As BuzzFeed has noted, this practice of trying to buy members for groups violates Facebook’s terms of service.

    Another group, President Donald J. Trump, Melania, Ivanka, Tiffany group, has nearly 52,000 members, and is run by some of the same accounts that are operating the Trump Supporters 2020 group, including Manzoor.

    The accounts running the President Donald J. Trump, Melania, Ivanka, Tiffany group have repeatedly posted fake stories and hyperpartisan content from these Middle Eastern and Pakistani sites there:

    The accounts have also posted memes pushing fake news and hyperpartisan content, along with promoting

    Fake news in American politics is a worldwide problem, not just centered around Eastern Europe. And some of these foreign sites monetize their fake news with Google AdSense (whose ads include the tag “AdChoices” at the top right). Facebook groups, whose content the platform plans to make more prominent in users’ news feeds, are now a hotspot for foreign meddling.

  • Mark Zuckerberg says Facebook is catching foreigners interfering in elections. Here's what it missed.

    Foreign accounts pushed multiple fake stories alleging voter fraud in Alabama and Pennsylvania special congressional elections

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    Sarah Wasko / Media Matters

    Over the past couple of weeks, Facebook leaders including CEO Mark Zuckerberg have been repeating the talking point that the platform has found and deleted foreign accounts that pushed fake news about the December Alabama Senate special election. Zuckerberg even suggested that the accounts were deleted before they impacted “discussion around the election.” Yet a search by Media Matters has found multiple still-operational foreign accounts that pushed fake stories about special elections in both Alabama and Pennsylvania, most of which claimed voter fraud.

    After Facebook came under fire over Cambridge Analytica, the data firm used by Donald Trump’s presidential campaign, collecting information from millions of accounts, Zuckerberg and other Facebook executives spoke with multiple news outlets to try to contain the fallout over both that scandal and Facebook’s misinformation problems. In an interview with The New York Times, Zuckerberg claimed the company had “deployed some new A.I. tools to identify fake accounts and false news” about the Alabama election, “and we found a significant number of Macedonian accounts that were trying to spread false news, and were able to eliminate those.” The following week, Facebook’s product manager also told reporters that the platform was “able to identify a previously unknown set [of] Macedonian political spammers that appeared to be financially motivated” during the Alabama election and “we then quickly blocked them from our platform.” And in an interview with Vox a few days later, Zuckerberg claimed that “we got [the accounts] off before a lot of the discussion around the election.”

    Yet a Media Matters review has found that not only are there still multiple operational foreign accounts that posted fake stories about the Alabama election, but also that some of the things those accounts posted seem to have delegitimized the election in the eyes of many users who saw them. Many of their posts were derived from made-up stories from self-proclaimed troll Christopher Blair. They include the following:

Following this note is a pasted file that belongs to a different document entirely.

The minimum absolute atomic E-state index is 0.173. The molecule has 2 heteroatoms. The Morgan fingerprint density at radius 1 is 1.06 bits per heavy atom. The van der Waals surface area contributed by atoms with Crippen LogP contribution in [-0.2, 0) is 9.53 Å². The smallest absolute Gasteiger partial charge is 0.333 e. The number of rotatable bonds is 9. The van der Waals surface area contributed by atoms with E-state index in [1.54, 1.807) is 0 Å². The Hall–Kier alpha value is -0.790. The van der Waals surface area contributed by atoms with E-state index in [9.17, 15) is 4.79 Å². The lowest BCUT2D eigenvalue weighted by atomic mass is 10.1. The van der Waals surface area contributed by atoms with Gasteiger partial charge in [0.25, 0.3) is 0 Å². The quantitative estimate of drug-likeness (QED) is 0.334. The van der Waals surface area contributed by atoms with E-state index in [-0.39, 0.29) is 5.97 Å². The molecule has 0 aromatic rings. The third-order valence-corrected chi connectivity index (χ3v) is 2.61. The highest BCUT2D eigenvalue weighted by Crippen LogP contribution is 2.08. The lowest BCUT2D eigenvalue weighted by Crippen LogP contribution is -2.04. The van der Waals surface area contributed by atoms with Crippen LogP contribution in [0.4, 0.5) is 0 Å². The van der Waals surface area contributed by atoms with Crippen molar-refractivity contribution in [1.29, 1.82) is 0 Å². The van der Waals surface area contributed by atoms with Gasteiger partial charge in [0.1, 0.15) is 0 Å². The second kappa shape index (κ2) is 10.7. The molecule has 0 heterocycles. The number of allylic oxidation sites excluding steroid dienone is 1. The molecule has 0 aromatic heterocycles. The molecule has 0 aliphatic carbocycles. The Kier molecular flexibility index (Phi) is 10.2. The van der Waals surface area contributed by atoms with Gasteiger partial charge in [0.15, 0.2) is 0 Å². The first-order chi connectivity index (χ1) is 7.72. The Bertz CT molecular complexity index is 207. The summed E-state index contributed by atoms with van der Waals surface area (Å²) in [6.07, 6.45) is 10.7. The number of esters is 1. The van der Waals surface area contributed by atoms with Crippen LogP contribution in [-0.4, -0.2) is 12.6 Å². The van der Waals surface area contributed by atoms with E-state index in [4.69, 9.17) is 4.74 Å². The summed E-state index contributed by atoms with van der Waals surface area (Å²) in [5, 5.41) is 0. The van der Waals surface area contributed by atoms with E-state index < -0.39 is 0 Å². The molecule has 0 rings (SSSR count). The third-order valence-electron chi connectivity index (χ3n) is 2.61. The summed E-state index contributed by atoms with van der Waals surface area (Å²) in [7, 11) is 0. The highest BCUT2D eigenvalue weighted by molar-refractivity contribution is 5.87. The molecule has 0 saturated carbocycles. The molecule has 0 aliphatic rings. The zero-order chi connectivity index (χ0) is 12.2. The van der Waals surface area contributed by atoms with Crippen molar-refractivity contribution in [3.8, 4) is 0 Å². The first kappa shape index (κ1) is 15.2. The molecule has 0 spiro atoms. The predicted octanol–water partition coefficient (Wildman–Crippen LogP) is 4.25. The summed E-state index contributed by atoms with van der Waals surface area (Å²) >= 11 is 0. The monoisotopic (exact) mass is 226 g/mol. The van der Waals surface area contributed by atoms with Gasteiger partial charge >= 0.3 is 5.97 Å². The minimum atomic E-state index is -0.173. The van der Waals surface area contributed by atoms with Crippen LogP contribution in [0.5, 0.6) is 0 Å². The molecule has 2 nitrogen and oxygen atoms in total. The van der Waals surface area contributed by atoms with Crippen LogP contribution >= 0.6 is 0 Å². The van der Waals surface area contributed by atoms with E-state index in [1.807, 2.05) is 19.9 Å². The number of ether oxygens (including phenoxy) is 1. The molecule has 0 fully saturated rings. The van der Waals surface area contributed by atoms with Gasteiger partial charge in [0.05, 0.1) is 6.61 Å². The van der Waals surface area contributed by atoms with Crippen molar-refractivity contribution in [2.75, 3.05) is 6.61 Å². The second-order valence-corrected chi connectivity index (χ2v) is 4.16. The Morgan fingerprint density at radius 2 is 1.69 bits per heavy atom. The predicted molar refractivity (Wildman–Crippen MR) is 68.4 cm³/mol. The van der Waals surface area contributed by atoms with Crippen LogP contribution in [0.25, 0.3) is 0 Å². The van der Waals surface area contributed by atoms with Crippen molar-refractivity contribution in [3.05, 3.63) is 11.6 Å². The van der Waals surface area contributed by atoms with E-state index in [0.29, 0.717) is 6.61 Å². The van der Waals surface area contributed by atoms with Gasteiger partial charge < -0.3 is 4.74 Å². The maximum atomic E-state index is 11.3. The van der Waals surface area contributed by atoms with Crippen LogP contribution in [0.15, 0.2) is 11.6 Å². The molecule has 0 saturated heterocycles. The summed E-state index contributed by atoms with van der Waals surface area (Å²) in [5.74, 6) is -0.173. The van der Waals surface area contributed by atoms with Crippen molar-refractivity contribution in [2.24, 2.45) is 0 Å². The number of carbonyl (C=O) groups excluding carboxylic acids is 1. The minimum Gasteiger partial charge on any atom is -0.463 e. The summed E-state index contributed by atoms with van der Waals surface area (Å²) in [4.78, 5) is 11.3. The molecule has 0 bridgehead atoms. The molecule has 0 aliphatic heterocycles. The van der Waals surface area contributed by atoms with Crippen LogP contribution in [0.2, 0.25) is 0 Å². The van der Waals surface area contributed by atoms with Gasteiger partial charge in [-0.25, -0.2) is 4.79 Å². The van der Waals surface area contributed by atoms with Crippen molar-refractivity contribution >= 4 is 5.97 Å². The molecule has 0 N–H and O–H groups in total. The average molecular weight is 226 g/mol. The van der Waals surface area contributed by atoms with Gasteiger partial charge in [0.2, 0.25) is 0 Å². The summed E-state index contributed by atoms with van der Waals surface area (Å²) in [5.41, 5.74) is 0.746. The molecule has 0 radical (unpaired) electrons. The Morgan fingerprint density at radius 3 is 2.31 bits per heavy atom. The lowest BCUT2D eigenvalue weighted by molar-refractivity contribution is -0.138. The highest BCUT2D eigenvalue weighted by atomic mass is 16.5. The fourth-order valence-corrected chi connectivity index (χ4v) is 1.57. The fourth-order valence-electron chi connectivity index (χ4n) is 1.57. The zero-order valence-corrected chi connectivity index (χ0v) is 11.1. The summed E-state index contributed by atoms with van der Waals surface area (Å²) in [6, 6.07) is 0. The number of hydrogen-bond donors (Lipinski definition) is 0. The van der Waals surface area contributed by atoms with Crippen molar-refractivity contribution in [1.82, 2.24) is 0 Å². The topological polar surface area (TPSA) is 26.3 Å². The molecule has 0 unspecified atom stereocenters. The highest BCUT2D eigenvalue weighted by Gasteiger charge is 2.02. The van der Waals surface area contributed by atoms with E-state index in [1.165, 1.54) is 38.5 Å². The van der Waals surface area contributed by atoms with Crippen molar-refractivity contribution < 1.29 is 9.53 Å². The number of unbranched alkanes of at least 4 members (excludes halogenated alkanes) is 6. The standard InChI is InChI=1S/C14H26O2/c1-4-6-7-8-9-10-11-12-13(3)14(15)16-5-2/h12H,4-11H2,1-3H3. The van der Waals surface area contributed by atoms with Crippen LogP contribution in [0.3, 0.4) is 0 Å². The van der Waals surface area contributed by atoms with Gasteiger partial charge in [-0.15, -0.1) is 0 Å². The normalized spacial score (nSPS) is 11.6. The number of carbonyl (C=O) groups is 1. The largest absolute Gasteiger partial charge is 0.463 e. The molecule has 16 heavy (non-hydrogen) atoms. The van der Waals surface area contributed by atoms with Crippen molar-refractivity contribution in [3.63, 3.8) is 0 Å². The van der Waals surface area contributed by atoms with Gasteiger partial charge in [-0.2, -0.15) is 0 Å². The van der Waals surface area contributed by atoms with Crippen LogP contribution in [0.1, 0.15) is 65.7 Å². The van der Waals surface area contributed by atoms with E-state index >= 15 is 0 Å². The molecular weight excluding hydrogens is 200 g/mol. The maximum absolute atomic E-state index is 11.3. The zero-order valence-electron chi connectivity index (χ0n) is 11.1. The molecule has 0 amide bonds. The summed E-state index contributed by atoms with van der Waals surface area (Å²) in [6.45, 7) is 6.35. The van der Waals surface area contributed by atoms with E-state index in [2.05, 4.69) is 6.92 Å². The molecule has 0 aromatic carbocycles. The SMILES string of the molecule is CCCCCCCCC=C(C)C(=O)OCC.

• A fake story that Alabama’s state election board invalidated more than a third of Democratic candidate Doug Jones’ votes was spammed into a pro-Trump Facebook group by an account that has had foreign activity and is friends with multiple Russian-based accounts. A user wrote “Good” in the comments section, while another suggested billionaire George Soros was involved in voter fraud.

    • A fake story that a “van full of illegals” was caught at multiple voting locations in Alabama where the passengers voted was shared by a page that has repeatedly linked to another site that is registered in Macedonia. People commented under the post that it was “no surprise” and that “Soros, Clinton, Obama, are paying this thugs (sic).”

    • A fake story that military ballots had significantly decreased the vote gap between Republican candidate Roy Moore and Jones was spammed into multiple pro-Trump Facebook groups by accounts that were either obviously foreign or had foreign activity on their pages. Some people who saw the fake story suggested it was related to supposed corruption in Alabama’s voting system, indicated they hoped that the story was correct, or noted that they saw it as proof of what they already believed.

    • A fake story that one of the women who reported sexual misbehavior by Moore was arrested and charged with falsification was spammed into multiple pro-Trump Facebook groups by an account based in Macedonia.

    Facebook also seemed to miss foreign accounts that pushed fake news about voter fraud (also originally from Blair via his site in the Pennsylvania House special election in March. An account that has foreign activity on its page posted a fake story from a Macedonian site in a pro-Trump group; it stated that a federal judge had nullified the election due to “wide-scale voter fraud.” While some correctly recognized the story was fake, other users wrote “hope it’s true” and “never know .. Dems with Soros have a lot of fraud going on.” The story was originally posted on a Facebook page likely connected to the same Macedonian site (it has repeatedly posted links from the site). Those who saw the fake story on that page wrote that it showed that we “will never have fair elections without voter ID,” that “voter ID is so important,” and that “Dems could not win without voter fraud.”

    When asked by CNN about the possibility of someone using Facebook to meddle in the midterm elections, Zuckerberg said he was “sure someone's trying." He’s right. And Facebook’s failure to successfully shut down such users in Alabama and Pennsylvania suggests it will likely miss more foreign meddling this fall. And given that Facebook’s recent changes to its algorithms now mean content from groups, where much of this meddling occured, is more prominent in users’ news feeds, fake news posts in pro-Trump groups may very well be viewed by more people.